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Simulating a Bully-Free School Experience for LGBT Youth

Not Another Brick in the Wall

Role-playing software helps teachers pinpoint and stop anti-LGBT harassment.

According to The Trevor Project, lesbian, gay, and bisexual youth are four times more likely to attempt suicide than their straight peers. (Trans youth have it even worse.) In today's Trumpish social climate, they need more help than ever, and a new interactive role-playing software may be the answer.

Developed by health simulation company Kognito, Step In, Speak Up! has been adopted by state agencies and school districts nationally. It's since proven to be a cost-effective solution in training faculty how to understand the unique experiences LGBT youth face on a daily basis. It works by giving the user various scenarios so they can make mistakes without the ramifications of doing so in real-life situations.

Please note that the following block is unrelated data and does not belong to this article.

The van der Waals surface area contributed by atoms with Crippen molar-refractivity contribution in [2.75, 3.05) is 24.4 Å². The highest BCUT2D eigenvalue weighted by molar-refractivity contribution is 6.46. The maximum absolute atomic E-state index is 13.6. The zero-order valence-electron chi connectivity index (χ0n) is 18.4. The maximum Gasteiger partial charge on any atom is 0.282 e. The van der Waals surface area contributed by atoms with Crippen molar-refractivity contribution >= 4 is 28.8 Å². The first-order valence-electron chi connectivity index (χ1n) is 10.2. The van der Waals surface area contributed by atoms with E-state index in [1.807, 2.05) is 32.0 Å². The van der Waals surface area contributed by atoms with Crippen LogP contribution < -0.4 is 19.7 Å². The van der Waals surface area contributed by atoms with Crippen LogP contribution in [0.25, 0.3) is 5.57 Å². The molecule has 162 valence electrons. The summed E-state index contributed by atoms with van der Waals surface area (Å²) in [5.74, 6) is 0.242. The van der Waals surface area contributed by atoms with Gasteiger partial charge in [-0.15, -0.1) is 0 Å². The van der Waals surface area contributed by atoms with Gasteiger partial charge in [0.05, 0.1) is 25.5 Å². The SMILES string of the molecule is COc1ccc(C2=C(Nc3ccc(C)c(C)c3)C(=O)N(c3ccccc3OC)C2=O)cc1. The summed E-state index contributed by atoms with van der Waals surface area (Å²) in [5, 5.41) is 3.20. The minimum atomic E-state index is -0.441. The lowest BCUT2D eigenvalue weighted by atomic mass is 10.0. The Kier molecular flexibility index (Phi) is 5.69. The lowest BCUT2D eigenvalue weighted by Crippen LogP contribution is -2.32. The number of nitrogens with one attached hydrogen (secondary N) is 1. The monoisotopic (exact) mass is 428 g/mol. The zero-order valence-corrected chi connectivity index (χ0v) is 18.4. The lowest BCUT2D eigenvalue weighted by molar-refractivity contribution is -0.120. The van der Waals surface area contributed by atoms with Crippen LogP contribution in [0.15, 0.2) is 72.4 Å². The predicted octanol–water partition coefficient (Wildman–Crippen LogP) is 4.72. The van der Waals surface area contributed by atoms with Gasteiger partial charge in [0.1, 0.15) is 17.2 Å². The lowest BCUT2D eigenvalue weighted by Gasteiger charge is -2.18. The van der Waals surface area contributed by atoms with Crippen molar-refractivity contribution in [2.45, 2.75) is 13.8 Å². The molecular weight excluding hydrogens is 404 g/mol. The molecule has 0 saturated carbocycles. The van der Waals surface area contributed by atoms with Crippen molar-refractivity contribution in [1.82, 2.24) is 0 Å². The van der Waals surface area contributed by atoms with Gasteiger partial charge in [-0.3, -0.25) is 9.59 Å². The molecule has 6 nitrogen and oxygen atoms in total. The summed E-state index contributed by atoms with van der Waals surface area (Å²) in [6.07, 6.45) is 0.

According to Jennifer Spiegler, senior vice president of strategic partnerships at Kognito, queer youth who feel they have at least one mentor or supportive adult in their lives are more likely to graduate high school. Step In, Speak Up! helps to ensure there are adults in a school community who are accepting of these students.

"Our follow-up data shows that teachers report about a 50 percent increase in the number of students who they talked with and intervened on behalf of when it came to teasing, harassment, or bullying," Spiegler says. "Teachers are also talking more amongst themselves regarding discriminatory language in the classroom and how to better support LGBTQ students."

She adds, "In Step In, Speak Up! we put you face-to-face with realistic virtual LGBTQ youth who share their stories and reveal their challenges. And we give you opportunities to interact in the classroom and in one-on-one conversation. You can see immediately how a young LGBTQ person might react to missed opportunities to address bullying or biased language in the classroom, and you can have a one-on-one conversation with a student who's been bullied."

A simulation like this can also potentially help teachers confront their own biases when it comes to the LGBT experience. Perhaps saving a life truly can be one click away.

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